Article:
A solicitor who paid himself £817,000 out of litigation funding schemes set up to back his law firm has been struck off by the Solicitors Disciplinary Tribunal (SDT).
The SDT heard that Colin Ross Downie secured millions from various schemes for his firm, the Adjust Law Group, of which he repaid just £150,000.
Funds were often used for “purposes other than litigation funding”, including £36,500 on a Mercedes car, £29,600 in expenses, £13,000 to his wife in consultancy fees and over £2,600 on Manchester City football tickets.
Mr Downie – born in 1969 and admitted in 2000 – admitted that, from 2011 to 2014, he gave undertakings that the Adjust Law Group, based in Sale, Cheshire, was operating on a solvent basis when it was not.
Balance sheets showed that Adjust Law had net assets of just under £25,500 in 2010, but had net liabilities of £463,000 the following year, rising to £1.16m in 2012 and £2.15m in 2013.
The SDT said: “This was a very serious case of dishonesty involving large sums of money.”
Mr Downie admitted presenting “grossly over-inflated” work in progress (WIP) figures, claiming in June 2013 that the WIP figures for the firm’s PPI cases were £60m, although a further investment of £20m was needed to realise that sum.
Administrators were appointed for Adjust Law in December 2013 on the basis that the firm had WIP of over £3m – it turned out to be nil.
Approving an agreed outcome between Mr Downie and the SRA, the SDT heard that Mr Downie became a director of MJP Justice in 2006. Two years later he became involved with a group of companies set up to fund litigation relating to PPI and marketed by independent financial advisers.
The Isle of Man-based ‘G companies’ were created in January 2008, and Mr Downie’s firm, which changed its name to Adjust Law in 2010, secured “rolling credit” of £1.3m to fund PPI cases.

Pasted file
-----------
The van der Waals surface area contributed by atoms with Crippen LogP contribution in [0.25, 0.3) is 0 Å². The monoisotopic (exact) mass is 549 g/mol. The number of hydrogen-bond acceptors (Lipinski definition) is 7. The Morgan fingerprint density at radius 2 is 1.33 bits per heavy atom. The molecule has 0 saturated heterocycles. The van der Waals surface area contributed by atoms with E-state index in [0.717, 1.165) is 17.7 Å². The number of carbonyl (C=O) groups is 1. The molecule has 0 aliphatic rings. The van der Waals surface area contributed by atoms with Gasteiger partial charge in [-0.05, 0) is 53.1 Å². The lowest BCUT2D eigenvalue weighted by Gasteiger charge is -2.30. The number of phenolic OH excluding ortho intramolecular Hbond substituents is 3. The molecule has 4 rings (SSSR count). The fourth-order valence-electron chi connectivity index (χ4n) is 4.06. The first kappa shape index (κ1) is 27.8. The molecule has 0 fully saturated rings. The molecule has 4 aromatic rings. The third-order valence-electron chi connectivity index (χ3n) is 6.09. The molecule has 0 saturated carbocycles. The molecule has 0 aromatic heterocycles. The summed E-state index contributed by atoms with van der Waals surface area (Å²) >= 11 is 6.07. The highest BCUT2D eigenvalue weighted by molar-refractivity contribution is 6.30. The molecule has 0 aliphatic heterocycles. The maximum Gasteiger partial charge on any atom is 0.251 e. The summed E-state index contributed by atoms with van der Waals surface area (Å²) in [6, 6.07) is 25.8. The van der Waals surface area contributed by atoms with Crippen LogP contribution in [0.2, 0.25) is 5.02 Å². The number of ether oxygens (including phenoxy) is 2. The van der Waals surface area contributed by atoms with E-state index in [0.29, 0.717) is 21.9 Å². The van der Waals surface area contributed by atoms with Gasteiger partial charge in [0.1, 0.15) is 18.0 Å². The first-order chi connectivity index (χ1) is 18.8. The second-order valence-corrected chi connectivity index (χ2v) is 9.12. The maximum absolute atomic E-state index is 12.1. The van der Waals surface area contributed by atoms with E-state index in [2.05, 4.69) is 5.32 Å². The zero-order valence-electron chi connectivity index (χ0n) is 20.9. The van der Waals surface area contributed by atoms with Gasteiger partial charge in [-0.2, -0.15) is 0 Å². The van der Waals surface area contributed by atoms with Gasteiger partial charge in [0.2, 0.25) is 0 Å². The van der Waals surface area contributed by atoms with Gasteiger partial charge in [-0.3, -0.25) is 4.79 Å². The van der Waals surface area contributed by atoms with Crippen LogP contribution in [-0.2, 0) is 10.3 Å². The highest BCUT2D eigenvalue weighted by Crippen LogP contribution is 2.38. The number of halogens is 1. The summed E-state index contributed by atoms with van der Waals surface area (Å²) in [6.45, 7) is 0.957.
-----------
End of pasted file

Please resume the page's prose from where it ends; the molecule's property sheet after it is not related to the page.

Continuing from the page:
In total the firm received over £3.1m from the G companies before the flow of funds was switched off in November 2010, with little of it apparently used to fund cases. The firm repaid £30,400 to one of the companies.
Meanwhile, Mr Downie had started work on an unregulated investment scheme to fund PPI litigation with a target of £100m – which would also pay back the G companies.
As part of the process, he produced a ‘Business overview and explanation of business opportunity’ document, which claimed Adjust Law had the ability to process 1,000 cases per week, and the firm would have a net profit after tax of between £3m and £24m.
Whilst the scheme was being set up, two Belize-registered companies were also created to provide a revolving credit facility for the firm. As part of the agreement Adjust Law warranted that it was not insolvent.
These attracted more than 20 investors each and provided £3.7m in funding, none of which was returned.
Mr Downie later set up a new company, ALC Ltd, and registered it in Dubai to receive yet more money from investors.
Adjust Law received around £600,000 from ALC between September 2012 to October 2013, none of which was repaid.
ALC applied for the administration of Adjust Law in January 2014, with the documents signed by Mr Downie as director of ALC. Adjust Law had appointed administrators in December 2013.
“On the basis that the WIP had been revealed to be nil, the administrators made an application to be discharged.
“On 30 January 2015, the administrators were discharged and the firm was placed into compulsory liquidation.”
Mr Downie admitted that from 2008 to 2013 he sought investor funding for the firm in the knowledge that “funds previously transferred to the firm for the purpose of funding PPI cases had not been returned to the investors” and the financial situation was worsening.
He admitted misusing or directing the misuse of investor funds between 2008 and 2013, and knowingly misleading other in respect of the firm’s work in progress.
He further admitted failing to check for inaccuracies in the promotional brochure of Adjust Law Capital between 2012 and 2013.
In mitigation, Mr Downie insisted that the focus on PPI claims was based upon “a genuine desire to represent the consumer in circumstances where banks had overcharged their customers”, and that his decision to misuse investment funds to cover overheads was based on a “genuine subjective belief that ultimately costs generated by the firm would cover all overheads and payments owed to investors”.
Mr Downie agreed that he had acted dishonestly. He was struck off and ordered to pay £20,833 in costs.